Whether it’s nostalgia or curiosity towards an era they’ve only heard about, but never actually experienced, gamers seem to have turned their heads towards the adventure genre. A niche segment that proves itself substantial enough to motivate the production of a few episodic series (Tales of Monkey Island, Sam and Max) followed by remakes for famous games (Monkey Island Special Edition and the current title).
While the enhanced version of the first MI didn’t really knock me head over heels, the backgrounds, animations and the general design of Monkey Island 2 Special Edition are much more detailed. From the rooms oozing with anachronism, in which you’ll find soda machines next to anchors, to the holiday villages equipped with everything an American tourist would need (gift shops, antique traders and various elements with themes as varied as they are eccentric).
Other than that, it’s the same content from the original version. With the occasional bonus of developer comments from Dave Grossman, Tim Schafer and Ron Gilbert regarding various steps and anecdotes in different phases of the game’s production or puzzle conceptualization. There’s a bonus art gallery and background illustrations that are unlocked as you progress through the story.
The storyline describes how a few months passed since LeChuck’s (the most fierce pirate this side of the South China Sea) obliteration. You’re Guybrush Threepwood, the same festival of clumsiness and wannabe pirate to serve as the series protagonist since, well, ever.
Dumped by Elaine in a manner cruel enough to conclude with her naming a mutt Guybrush and abused by Largo LaGrande, LeChuck’s first mate, our hero doesn’t just quit when faced with a kajillion ridiculous obstacles. With the plain purpose of finding the legendary treasure of Big Whoop, Threepwood does what he does and resurrects his arch nemesis by mistake, and what follows isn’t all that hard to guess: an almost annoying number of puzzles which defy any kind of logic your parents, teachers and whoever else didn’t use a monkey as a monkey wrench taught you.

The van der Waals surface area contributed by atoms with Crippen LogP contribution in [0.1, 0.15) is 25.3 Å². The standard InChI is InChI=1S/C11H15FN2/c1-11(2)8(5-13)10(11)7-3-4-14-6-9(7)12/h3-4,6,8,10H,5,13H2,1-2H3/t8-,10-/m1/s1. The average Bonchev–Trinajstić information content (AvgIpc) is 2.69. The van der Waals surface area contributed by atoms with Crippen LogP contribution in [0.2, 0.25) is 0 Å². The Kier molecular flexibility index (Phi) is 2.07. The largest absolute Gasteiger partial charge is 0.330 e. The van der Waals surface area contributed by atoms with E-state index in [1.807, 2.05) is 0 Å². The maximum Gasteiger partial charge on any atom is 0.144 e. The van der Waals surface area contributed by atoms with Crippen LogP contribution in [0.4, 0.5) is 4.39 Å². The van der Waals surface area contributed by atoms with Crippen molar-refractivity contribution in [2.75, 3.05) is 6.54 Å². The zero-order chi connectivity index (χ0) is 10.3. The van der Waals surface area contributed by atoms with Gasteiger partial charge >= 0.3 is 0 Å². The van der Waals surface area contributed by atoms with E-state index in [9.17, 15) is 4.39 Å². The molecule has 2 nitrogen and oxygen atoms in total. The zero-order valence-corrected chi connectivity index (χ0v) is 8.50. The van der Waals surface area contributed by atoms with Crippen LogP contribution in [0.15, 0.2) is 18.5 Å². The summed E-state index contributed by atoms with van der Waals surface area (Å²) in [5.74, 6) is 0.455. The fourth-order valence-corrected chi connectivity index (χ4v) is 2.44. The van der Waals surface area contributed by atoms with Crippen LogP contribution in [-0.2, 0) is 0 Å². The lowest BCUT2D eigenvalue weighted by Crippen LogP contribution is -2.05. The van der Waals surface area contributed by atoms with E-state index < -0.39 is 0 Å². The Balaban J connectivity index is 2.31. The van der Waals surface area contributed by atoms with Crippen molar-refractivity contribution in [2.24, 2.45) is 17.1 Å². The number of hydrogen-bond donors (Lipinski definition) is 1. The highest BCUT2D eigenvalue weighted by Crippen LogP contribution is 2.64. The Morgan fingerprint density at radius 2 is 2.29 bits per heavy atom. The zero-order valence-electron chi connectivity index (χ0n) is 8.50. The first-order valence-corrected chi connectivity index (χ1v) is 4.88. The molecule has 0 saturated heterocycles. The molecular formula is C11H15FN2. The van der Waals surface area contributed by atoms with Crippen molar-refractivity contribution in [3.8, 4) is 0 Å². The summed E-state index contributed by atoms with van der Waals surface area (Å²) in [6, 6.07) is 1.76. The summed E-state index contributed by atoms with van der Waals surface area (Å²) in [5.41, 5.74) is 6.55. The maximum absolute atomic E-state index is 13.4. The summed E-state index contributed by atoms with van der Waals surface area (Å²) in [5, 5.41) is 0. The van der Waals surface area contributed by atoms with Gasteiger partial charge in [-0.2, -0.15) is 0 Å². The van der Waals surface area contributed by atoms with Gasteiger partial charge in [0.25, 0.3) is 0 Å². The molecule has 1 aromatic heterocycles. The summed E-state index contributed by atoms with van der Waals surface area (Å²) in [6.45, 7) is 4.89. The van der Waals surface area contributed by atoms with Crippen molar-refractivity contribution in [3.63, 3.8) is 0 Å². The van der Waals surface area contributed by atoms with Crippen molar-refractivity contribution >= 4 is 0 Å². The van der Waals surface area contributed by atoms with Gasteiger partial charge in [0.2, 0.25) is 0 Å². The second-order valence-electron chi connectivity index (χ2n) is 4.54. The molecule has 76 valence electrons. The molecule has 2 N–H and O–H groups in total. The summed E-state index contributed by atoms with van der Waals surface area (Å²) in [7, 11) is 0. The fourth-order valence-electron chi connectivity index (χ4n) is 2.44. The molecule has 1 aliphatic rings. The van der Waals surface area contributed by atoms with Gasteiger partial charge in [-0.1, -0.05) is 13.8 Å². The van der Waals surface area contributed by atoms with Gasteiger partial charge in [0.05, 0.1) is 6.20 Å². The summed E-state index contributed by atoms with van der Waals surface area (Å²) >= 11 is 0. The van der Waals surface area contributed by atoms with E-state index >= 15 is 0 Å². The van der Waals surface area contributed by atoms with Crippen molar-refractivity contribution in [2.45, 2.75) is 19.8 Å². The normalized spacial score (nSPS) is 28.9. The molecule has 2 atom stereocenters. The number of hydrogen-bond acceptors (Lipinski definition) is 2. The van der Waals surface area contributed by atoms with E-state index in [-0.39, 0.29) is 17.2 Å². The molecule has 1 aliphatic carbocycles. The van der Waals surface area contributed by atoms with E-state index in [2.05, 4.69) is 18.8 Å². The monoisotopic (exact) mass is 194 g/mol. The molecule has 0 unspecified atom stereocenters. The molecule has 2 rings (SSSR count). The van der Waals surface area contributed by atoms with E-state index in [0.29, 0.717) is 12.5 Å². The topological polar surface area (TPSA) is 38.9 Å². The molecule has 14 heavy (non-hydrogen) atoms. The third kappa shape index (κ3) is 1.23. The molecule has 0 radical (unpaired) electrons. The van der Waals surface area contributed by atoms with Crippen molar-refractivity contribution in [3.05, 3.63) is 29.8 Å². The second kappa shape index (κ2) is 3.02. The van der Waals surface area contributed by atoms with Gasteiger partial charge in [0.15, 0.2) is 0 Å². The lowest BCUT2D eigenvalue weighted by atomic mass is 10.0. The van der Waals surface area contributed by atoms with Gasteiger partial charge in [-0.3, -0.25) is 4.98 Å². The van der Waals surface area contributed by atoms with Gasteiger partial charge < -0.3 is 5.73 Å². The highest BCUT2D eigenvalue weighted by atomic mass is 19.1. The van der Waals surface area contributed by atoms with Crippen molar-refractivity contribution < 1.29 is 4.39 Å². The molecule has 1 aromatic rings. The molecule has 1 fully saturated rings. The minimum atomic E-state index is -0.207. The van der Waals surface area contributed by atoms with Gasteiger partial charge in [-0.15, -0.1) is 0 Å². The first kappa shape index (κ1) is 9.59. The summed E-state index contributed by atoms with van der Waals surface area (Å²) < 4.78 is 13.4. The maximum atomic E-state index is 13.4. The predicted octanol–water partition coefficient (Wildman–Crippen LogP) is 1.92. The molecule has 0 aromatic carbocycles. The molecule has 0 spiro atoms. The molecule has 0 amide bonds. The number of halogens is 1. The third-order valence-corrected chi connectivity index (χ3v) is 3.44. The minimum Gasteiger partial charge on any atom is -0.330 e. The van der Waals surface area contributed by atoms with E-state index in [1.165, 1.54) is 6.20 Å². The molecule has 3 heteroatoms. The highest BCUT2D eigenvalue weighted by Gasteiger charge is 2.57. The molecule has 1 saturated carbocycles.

Some of the most memorable moments in the series were condensed in this title – the spitting contest, all those Star Wars references or the surreal ending are all solid arguments towards the impressive scores MI2 nailed among critics. Furthermore, the variation in puzzles (which demand intuition, memory, a bit of insanity and a touch of autism) don’t stall too much on inconveniences such as pixel hunting or the reuse of an item for too many puzzles.
I won't lie to you. Monkey Island 2: LeChuck’s Revenge is full of obstacles that border dementia. The gaming space is also considerably larger than the one in the first game and sometimes looking for a clue on the three islands that most of the adventure stretches on might seem almost as daunting as the pixel hunts in The Dig. On the other hand, quite a few of the challenges are independent, and thus the chronology of puzzle-solving is pretty flexible. The interface doesn’t hold you back either. It’s clean, ergonomic, ridiculously easy to use and it proves once more that point-and-click is the way to go in adventure gaming.